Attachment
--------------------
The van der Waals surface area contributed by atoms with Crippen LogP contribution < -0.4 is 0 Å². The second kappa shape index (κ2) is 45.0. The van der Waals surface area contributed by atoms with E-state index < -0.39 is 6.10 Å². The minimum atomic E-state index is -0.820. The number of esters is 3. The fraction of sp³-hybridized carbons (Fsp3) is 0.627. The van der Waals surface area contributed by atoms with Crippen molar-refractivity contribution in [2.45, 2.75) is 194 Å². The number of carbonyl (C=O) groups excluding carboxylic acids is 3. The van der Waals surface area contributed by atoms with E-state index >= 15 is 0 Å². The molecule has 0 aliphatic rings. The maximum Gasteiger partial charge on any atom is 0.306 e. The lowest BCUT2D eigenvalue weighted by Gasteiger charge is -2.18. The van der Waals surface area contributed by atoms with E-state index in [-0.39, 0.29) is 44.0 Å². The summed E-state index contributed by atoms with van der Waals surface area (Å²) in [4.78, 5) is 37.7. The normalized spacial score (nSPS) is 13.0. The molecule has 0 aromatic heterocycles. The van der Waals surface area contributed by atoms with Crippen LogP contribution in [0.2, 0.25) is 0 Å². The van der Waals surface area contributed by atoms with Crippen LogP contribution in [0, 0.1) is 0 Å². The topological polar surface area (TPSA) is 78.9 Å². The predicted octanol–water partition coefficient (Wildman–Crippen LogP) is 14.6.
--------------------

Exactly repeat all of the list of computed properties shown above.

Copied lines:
The van der Waals surface area contributed by atoms with Crippen LogP contribution < -0.4 is 0 Å². The second kappa shape index (κ2) is 45.0. The van der Waals surface area contributed by atoms with E-state index < -0.39 is 6.10 Å². The minimum atomic E-state index is -0.820. The number of esters is 3. The fraction of sp³-hybridized carbons (Fsp3) is 0.627. The van der Waals surface area contributed by atoms with Crippen molar-refractivity contribution in [2.45, 2.75) is 194 Å². The number of carbonyl (C=O) groups excluding carboxylic acids is 3. The van der Waals surface area contributed by atoms with E-state index >= 15 is 0 Å². The molecule has 0 aliphatic rings. The maximum Gasteiger partial charge on any atom is 0.306 e. The lowest BCUT2D eigenvalue weighted by Gasteiger charge is -2.18. The van der Waals surface area contributed by atoms with E-state index in [-0.39, 0.29) is 44.0 Å². The summed E-state index contributed by atoms with van der Waals surface area (Å²) in [4.78, 5) is 37.7. The normalized spacial score (nSPS) is 13.0. The molecule has 0 aromatic heterocycles. The van der Waals surface area contributed by atoms with Crippen LogP contribution in [0.2, 0.25) is 0 Å². The van der Waals surface area contributed by atoms with Crippen LogP contribution in [0, 0.1) is 0 Å². The topological polar surface area (TPSA) is 78.9 Å². The predicted octanol–water partition coefficient (Wildman–Crippen LogP) is 14.6.